HOA: Meredith Butler and Alumnae Attend Women’s March

January 26, 2017

Meredith stands as a role model for other girls who want to make their voices heard.

Photo credit: Meredith Butler

Meredith stands as a role model for other girls who want to make their voices heard.

On Saturday, January 21, 2017, Senior Meredith Butler made her way through Washington, D.C. on the Women’s March that sparked a revolution in response to the controversial “far right rhetoric” that has arisen nationally and worldwide. The march protests for valid human rights to every human and every minority.  

According to the official website,Women’s March Global invites individuals and organizations committed to equality, diversity, and inclusion and those who understand women’s rights as human rights to join our local coalitions of marchers in representing the rights and voices of progressive people around the world.”

In an interview, Butler had many statements and advice to share…

ACHONA: Why did you decide to March on DC? What sparked this?

Meredith:“I had been planning on going to the Inauguration since this summer, regardless of the election winner since my friend who attended Academy last year, Samantha Daley now lives in DC. No matter who won it’s still a historical event that I wanted to participate in. We got lucky with the March, as soon as we found out about it, we knew we had to go.”

A: What other people were there? Who had the majority and what were they protesting?

M:“There were all kinds of people there: lots of transgender people, lots of openly gay/lesbian couples, really people from any walk of life.  I talked to a group of women that were teachers that said they were there for all of their students. The majority were women, but there were still quite a few men.  The biggest thing being protested was the way Trump had treated women, especially with his “grab her by the pu**y” comment.  They were wearing pu**y hats and what not.  While a lot of the signs and protesters were very pro-choice oriented there were several women I talked to that were pro-life.”

A: What was the atmosphere like?

M:“The atmosphere was very loving, but also tense and tear-jerking.  You had people from all of over the country chanting in unison, it was very powerful.  At random points, people cheered each other on, especially the elderly that were there walking the 1.5 miles.  However, everyone knew this was not for fun and games, which is what made it so tense.  It felt very patriotic, everyone there was there to fight for their country to remain great and wasn’t just going to accept anything less than that.”

A: How did you feel leaving the march?

M:“I felt changed, I feel like my days of sitting around and just accepting the world around me is over.  One of the chants was, ‘What does democracy look like? This is what democracy looks like!’ I feel like this is still speaking to me, I have a voice in this wonderful country and now I think I’ve finally realized that. Everyone says they want to make an impact, I felt like I had made my impact.  I felt greater than myself, a small piece in the puzzle of all the women I marched with and everyone who came before me.”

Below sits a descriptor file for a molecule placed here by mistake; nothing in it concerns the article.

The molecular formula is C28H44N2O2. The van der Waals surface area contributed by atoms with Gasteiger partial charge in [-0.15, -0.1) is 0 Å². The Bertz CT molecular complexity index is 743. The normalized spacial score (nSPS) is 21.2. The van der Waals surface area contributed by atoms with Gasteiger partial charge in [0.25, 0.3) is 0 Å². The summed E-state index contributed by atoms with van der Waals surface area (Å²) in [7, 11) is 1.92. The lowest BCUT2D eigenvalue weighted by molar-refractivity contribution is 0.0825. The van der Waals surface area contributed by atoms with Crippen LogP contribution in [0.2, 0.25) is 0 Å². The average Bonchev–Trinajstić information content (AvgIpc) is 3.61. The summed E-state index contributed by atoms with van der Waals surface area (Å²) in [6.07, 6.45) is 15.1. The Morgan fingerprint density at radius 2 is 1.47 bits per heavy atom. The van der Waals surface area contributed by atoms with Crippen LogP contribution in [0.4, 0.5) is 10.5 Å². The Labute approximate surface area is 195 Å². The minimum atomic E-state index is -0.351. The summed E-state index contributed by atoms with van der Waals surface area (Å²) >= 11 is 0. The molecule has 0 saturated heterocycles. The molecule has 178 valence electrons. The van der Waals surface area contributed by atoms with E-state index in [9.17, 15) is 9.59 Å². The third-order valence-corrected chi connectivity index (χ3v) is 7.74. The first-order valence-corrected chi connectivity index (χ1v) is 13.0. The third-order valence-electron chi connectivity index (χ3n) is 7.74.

A: What advice do you give to other girls who want to stand up for what they believe?

M:“I say get out there, make your voice heard.  Nothing is going to change if you just sit around and complain about it, which is what I’ve been doing all of my life.  But also don’t start fights, nothing is going to help your case by attacking someone with a different opinion than you.”

Marchers included in the nation-wide effort surpassed more than one million, with “sister marches” in many other large cities such as New York, Boston, Los Angeles, and even St. Petersburg, Florida. Academy Alumnae that joined the movement include:

Caroline Yount, Academy ‘16: New Orleans, Louisiana

Yount who attends Tulane University says, “Being a feminist is an important part of who I am and I think it’s important to support women’s rights not only here, but around the globe… I want to make my voice heard.”

photo credit: Caroline Yount

Karlee Nipper, Academy ‘16: Birmingham, Alabama

Nipper drove two hours from Auburn University and marched in Birmingham, Alabama with her college friends. She says she “wanted to be a part of a statement to the new American administration that NOW is the time for female equality.”

Photo credit: Karlee Nipper

Olivia Rivas, Academy ‘16: Atlanta, Georgia

Rivas says, “the Women’s March was probably one of the best days of my life so far at Agnes Scott. Everyone was so united and striving for the same goal and I feel so empowered and inspired to make my voice heard on issues that are near and dear to me.I wouldn’t have changed a single thing.”

Konner Brewer, Academy ‘15: San Francisco, California

Brewer who attended Stanford University says,”I marched for equality of genders, ethnicities, sexualities, faiths. I marched because I think the continued lackadaisical stance our social justice system takes on violence against women has gotten out of hand. I felt connected to this march coming from AHN where I was surrounded by a powerful group of women both in the student body and faculty.”

Photo credit: Konner Brewer

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